WASHINGTON (AP) – Oregon Democrats are criticizing Republican Sen. Gordon Smith for voting against an effort by Democratic Sen. Ron Wyden to give the government power to negotiate Medicare drug prices directly with pharmaceutical companies.
Smith voted against the amendment last week as part of a budget-cutting package.
Wyden, who has been pushing for the Medicare provision since last year, criticized senators who opposed his amendment, saying they were "keeping us from doing the right thing for our seniors."
The 2003 Medicare reform law – which takes effect in January – bars Medicare administrators from interfering with negotiations between Medicare recipients and hospitals, drug manufacturers, wholesalers or suppliers. Wyden voted for the law but has vowed to change it, starting with the plan to grant bargaining power for drug prices.
Wyden, who frequently works with Smith despite their partisan and philosophical difference, did not criticize his Oregon colleague.
But in a blistering speech on the Senate floor, he said opponents were making it harder to negotiate lower Medicare drug prices.
"What the federal government would be doing – unless the Congress steps in – is pretty much like somebody going to Costco and buying toilet paper one roll at a time," Wyden said on the Senate floor. "The federal government isn’t using its bargaining power to hold down the costs of medicine. At a time when prescriptions are one of the fastest-growing forces in American health care, that just defies common sense."
Wyden’s amendment, which he co-sponsored with Sen. Olympia Snowe, R-Maine, won 51 votes on Thursday, but was defeated because of a procedural rule requiring 60 votes for passage.
Spokesman Chris Matthews said Smith shared Wyden’s concerns about drug prices, but opposed the amendment because he was concerned it could have helped prevent the underlying bill from passing.
Smith, a member of the Senate Finance Committee, had helped negotiate the budget package, including protections for Medicaid recipients that Smith says could have been harmed by a plan originally proposed by GOP leaders.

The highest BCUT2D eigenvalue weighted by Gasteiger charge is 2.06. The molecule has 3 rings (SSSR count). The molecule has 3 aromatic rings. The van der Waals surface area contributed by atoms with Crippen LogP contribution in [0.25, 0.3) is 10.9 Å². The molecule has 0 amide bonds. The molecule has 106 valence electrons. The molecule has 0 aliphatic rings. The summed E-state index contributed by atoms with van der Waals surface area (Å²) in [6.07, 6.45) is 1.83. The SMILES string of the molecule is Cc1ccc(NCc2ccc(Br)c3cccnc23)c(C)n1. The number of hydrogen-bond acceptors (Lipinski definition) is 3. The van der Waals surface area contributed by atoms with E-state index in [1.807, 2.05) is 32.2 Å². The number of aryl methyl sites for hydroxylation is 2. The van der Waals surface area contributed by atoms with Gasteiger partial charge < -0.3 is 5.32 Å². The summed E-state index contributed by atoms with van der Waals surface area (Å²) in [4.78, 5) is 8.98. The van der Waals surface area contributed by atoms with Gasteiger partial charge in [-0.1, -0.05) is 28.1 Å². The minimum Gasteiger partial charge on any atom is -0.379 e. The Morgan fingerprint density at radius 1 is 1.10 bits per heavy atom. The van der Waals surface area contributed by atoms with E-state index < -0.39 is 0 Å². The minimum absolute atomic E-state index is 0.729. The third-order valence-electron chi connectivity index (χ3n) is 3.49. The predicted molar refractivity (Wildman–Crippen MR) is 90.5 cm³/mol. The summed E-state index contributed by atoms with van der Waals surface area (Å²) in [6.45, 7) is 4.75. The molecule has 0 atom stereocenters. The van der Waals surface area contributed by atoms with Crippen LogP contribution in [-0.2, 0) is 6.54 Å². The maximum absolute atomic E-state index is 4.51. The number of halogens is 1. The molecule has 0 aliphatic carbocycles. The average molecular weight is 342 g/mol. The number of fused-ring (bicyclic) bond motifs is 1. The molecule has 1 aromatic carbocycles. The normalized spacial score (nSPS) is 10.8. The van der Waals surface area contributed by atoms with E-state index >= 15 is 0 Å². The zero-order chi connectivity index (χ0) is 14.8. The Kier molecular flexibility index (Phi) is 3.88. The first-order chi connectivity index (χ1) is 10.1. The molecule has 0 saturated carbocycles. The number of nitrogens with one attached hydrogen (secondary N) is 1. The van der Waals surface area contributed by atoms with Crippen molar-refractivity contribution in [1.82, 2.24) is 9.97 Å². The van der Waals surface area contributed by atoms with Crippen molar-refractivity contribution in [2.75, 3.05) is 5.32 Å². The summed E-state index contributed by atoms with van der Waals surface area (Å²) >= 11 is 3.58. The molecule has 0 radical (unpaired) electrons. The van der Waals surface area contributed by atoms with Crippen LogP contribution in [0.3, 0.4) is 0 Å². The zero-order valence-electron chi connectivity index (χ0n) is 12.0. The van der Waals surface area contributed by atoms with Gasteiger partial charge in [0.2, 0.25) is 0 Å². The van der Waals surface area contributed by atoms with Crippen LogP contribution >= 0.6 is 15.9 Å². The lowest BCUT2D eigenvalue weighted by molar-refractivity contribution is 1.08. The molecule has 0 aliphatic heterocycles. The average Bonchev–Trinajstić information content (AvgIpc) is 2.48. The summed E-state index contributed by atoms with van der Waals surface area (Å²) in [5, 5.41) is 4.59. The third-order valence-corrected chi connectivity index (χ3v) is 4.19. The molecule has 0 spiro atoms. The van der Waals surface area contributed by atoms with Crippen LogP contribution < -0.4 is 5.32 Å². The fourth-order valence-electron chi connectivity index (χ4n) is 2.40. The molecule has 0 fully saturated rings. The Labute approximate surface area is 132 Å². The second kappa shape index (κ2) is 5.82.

The Senate bill is estimated to trim $36 billion, or 2 percent, from budget deficits forecast at $1.6 trillion over five years. Smith said Medicare and Medicaid savings in the bill would be squeezed from drug company and pharmacy profits and should have minimal effect on Oregon residents.
Matthews said Smith, a leading GOP moderate, "had committed [to Senate leaders] to basically supporting the [overall] bill without any major changes."
Kelly Steele, a spokesman for Oregon Democrats, said Smith’s vote shows that he "continues to side with the big drug lobbyists that fund his special interest vacations – at the expense of lower prescription drug costs for all Oregonians."
Steele was referring to a 2003 trip to Ireland taken by Smith and several other Republican lawmakers.
The three-day trip, which cost nearly $10,000 for Smith and his wife, Sharon, was paid for by a Cleveland-based financial services firm that has a variety of corporate clients, including drugs makers Novartis and Pfizer.
Smith, who initially said the trip was paid by the firm’s Washington lobbying arm, later amended a financial disclosure report to indicate that costs were paid by the firm’s corporate parent.
Congressional ethics rules bar lobbying firms from paying for lawmakers’ travel.
Matthews, the Smith spokesman, declined to comment on Steele’s accusation.
Wyden’s chief of staff, Josh Kardon, said Smith and Wyden "have had many good talks about how to lower drug costs for seniors. And we are going to continue reaching out to [Smith] on this issue."
Thursday’s vote demonstrated that a majority of senators – including nine Republicans – "want to save taxpayers and seniors an enormous amount of money on Medicare drugs costs," Kardon said.
"Sen. Wyden and Sen. Snowe know they are close, and they will aggressively look for opportunities to put this issue back before the Senate," Kardon said.